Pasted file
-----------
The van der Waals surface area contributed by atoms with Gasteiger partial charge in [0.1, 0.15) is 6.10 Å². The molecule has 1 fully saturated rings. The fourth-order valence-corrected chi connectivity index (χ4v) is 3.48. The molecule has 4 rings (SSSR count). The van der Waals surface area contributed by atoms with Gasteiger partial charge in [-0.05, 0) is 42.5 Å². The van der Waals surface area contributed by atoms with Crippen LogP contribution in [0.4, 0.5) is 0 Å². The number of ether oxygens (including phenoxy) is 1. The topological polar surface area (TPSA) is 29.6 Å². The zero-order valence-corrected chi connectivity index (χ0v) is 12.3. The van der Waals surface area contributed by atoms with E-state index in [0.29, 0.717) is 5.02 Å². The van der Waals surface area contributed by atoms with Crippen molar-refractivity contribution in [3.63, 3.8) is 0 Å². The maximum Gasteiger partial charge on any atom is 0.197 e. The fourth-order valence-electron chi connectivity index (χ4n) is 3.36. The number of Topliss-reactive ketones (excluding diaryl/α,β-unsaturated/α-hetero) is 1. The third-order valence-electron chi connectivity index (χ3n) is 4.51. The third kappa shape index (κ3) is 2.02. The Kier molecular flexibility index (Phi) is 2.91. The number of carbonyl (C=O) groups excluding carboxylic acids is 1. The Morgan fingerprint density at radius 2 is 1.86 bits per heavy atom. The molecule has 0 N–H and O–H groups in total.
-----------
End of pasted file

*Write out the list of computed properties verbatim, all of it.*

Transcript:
The van der Waals surface area contributed by atoms with Gasteiger partial charge in [0.1, 0.15) is 6.10 Å². The molecule has 1 fully saturated rings. The fourth-order valence-corrected chi connectivity index (χ4v) is 3.48. The molecule has 4 rings (SSSR count). The van der Waals surface area contributed by atoms with Gasteiger partial charge in [-0.05, 0) is 42.5 Å². The van der Waals surface area contributed by atoms with Crippen LogP contribution in [0.4, 0.5) is 0 Å². The number of ether oxygens (including phenoxy) is 1. The topological polar surface area (TPSA) is 29.6 Å². The zero-order valence-corrected chi connectivity index (χ0v) is 12.3. The van der Waals surface area contributed by atoms with E-state index in [0.29, 0.717) is 5.02 Å². The van der Waals surface area contributed by atoms with Crippen molar-refractivity contribution in [3.63, 3.8) is 0 Å². The maximum Gasteiger partial charge on any atom is 0.197 e. The fourth-order valence-electron chi connectivity index (χ4n) is 3.36. The number of Topliss-reactive ketones (excluding diaryl/α,β-unsaturated/α-hetero) is 1. The third-order valence-electron chi connectivity index (χ3n) is 4.51. The third kappa shape index (κ3) is 2.02. The Kier molecular flexibility index (Phi) is 2.91. The number of carbonyl (C=O) groups excluding carboxylic acids is 1. The Morgan fingerprint density at radius 2 is 1.86 bits per heavy atom. The molecule has 0 N–H and O–H groups in total.